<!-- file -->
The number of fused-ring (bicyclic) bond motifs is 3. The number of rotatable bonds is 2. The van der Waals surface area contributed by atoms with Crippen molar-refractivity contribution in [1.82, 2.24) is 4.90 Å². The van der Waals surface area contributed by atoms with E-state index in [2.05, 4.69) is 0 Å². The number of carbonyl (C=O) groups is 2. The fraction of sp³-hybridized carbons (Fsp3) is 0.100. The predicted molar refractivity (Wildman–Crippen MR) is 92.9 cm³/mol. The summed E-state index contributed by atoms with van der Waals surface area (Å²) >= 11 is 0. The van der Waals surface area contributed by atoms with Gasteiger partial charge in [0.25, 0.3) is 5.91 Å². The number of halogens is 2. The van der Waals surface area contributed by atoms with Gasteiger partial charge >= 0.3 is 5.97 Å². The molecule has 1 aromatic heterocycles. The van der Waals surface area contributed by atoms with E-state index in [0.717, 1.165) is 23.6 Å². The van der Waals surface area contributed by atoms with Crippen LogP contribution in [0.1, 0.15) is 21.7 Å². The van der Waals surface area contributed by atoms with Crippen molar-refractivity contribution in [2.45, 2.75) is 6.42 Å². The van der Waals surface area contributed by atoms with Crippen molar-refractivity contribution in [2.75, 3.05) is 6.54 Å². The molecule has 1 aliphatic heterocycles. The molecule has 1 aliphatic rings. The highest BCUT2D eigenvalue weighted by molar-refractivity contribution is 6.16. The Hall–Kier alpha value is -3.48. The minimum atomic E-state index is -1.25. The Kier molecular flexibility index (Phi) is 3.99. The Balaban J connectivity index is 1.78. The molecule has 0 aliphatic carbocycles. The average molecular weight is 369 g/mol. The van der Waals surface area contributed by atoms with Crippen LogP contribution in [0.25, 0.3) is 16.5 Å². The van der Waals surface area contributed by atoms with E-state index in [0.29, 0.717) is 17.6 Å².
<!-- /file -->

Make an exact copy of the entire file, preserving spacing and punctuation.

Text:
The number of fused-ring (bicyclic) bond motifs is 3. The number of rotatable bonds is 2. The van der Waals surface area contributed by atoms with Crippen molar-refractivity contribution in [1.82, 2.24) is 4.90 Å². The van der Waals surface area contributed by atoms with E-state index in [2.05, 4.69) is 0 Å². The number of carbonyl (C=O) groups is 2. The fraction of sp³-hybridized carbons (Fsp3) is 0.100. The predicted molar refractivity (Wildman–Crippen MR) is 92.9 cm³/mol. The summed E-state index contributed by atoms with van der Waals surface area (Å²) >= 11 is 0. The van der Waals surface area contributed by atoms with Gasteiger partial charge in [0.25, 0.3) is 5.91 Å². The number of halogens is 2. The van der Waals surface area contributed by atoms with Gasteiger partial charge >= 0.3 is 5.97 Å². The molecule has 1 aromatic heterocycles. The van der Waals surface area contributed by atoms with E-state index in [0.717, 1.165) is 23.6 Å². The van der Waals surface area contributed by atoms with Crippen LogP contribution in [0.1, 0.15) is 21.7 Å². The van der Waals surface area contributed by atoms with Crippen molar-refractivity contribution in [2.45, 2.75) is 6.42 Å². The van der Waals surface area contributed by atoms with Crippen molar-refractivity contribution in [2.75, 3.05) is 6.54 Å². The molecule has 1 aliphatic heterocycles. The molecule has 1 aliphatic rings. The highest BCUT2D eigenvalue weighted by molar-refractivity contribution is 6.16. The Hall–Kier alpha value is -3.48. The minimum atomic E-state index is -1.25. The Kier molecular flexibility index (Phi) is 3.99. The Balaban J connectivity index is 1.78. The molecule has 0 aliphatic carbocycles. The average molecular weight is 369 g/mol. The van der Waals surface area contributed by atoms with Crippen LogP contribution in [0.25, 0.3) is 16.5 Å². The van der Waals surface area contributed by atoms with E-state index in [0.29, 0.717) is 17.6 Å².